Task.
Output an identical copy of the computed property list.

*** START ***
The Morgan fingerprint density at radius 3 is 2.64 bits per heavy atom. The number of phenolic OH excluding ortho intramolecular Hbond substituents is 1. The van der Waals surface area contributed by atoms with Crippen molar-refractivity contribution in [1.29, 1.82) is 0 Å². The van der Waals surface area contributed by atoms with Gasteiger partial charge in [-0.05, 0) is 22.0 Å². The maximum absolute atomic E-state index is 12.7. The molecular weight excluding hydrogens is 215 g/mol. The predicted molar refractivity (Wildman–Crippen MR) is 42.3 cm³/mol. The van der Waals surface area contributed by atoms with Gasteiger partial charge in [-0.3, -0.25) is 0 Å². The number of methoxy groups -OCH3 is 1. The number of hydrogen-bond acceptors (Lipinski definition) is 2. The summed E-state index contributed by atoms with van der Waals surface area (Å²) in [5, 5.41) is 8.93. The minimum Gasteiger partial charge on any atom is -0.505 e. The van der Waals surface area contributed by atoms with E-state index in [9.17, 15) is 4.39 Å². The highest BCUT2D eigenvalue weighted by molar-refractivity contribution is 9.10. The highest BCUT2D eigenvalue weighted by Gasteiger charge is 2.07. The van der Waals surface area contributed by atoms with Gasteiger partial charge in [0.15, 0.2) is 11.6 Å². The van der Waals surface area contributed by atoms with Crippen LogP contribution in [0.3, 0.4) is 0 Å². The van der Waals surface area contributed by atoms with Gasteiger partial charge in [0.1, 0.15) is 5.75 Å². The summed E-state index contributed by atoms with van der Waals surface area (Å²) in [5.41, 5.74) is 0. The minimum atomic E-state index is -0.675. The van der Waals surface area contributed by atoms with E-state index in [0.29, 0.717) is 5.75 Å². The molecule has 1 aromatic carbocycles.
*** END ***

The Morgan fingerprint density at radius 3 is 2.64 bits per heavy atom. The number of phenolic OH excluding ortho intramolecular Hbond substituents is 1. The van der Waals surface area contributed by atoms with Crippen molar-refractivity contribution in [1.29, 1.82) is 0 Å². The van der Waals surface area contributed by atoms with Gasteiger partial charge in [-0.05, 0) is 22.0 Å². The maximum absolute atomic E-state index is 12.7. The molecular weight excluding hydrogens is 215 g/mol. The predicted molar refractivity (Wildman–Crippen MR) is 42.3 cm³/mol. The van der Waals surface area contributed by atoms with Gasteiger partial charge in [-0.3, -0.25) is 0 Å². The number of methoxy groups -OCH3 is 1. The number of hydrogen-bond acceptors (Lipinski definition) is 2. The summed E-state index contributed by atoms with van der Waals surface area (Å²) in [5, 5.41) is 8.93. The minimum Gasteiger partial charge on any atom is -0.505 e. The van der Waals surface area contributed by atoms with E-state index in [9.17, 15) is 4.39 Å². The highest BCUT2D eigenvalue weighted by molar-refractivity contribution is 9.10. The highest BCUT2D eigenvalue weighted by Gasteiger charge is 2.07. The van der Waals surface area contributed by atoms with Gasteiger partial charge in [0.15, 0.2) is 11.6 Å². The van der Waals surface area contributed by atoms with Crippen LogP contribution in [0.3, 0.4) is 0 Å². The van der Waals surface area contributed by atoms with Gasteiger partial charge in [0.1, 0.15) is 5.75 Å². The summed E-state index contributed by atoms with van der Waals surface area (Å²) in [5.41, 5.74) is 0. The minimum atomic E-state index is -0.675. The van der Waals surface area contributed by atoms with E-state index in [0.29, 0.717) is 5.75 Å². The molecule has 1 aromatic carbocycles.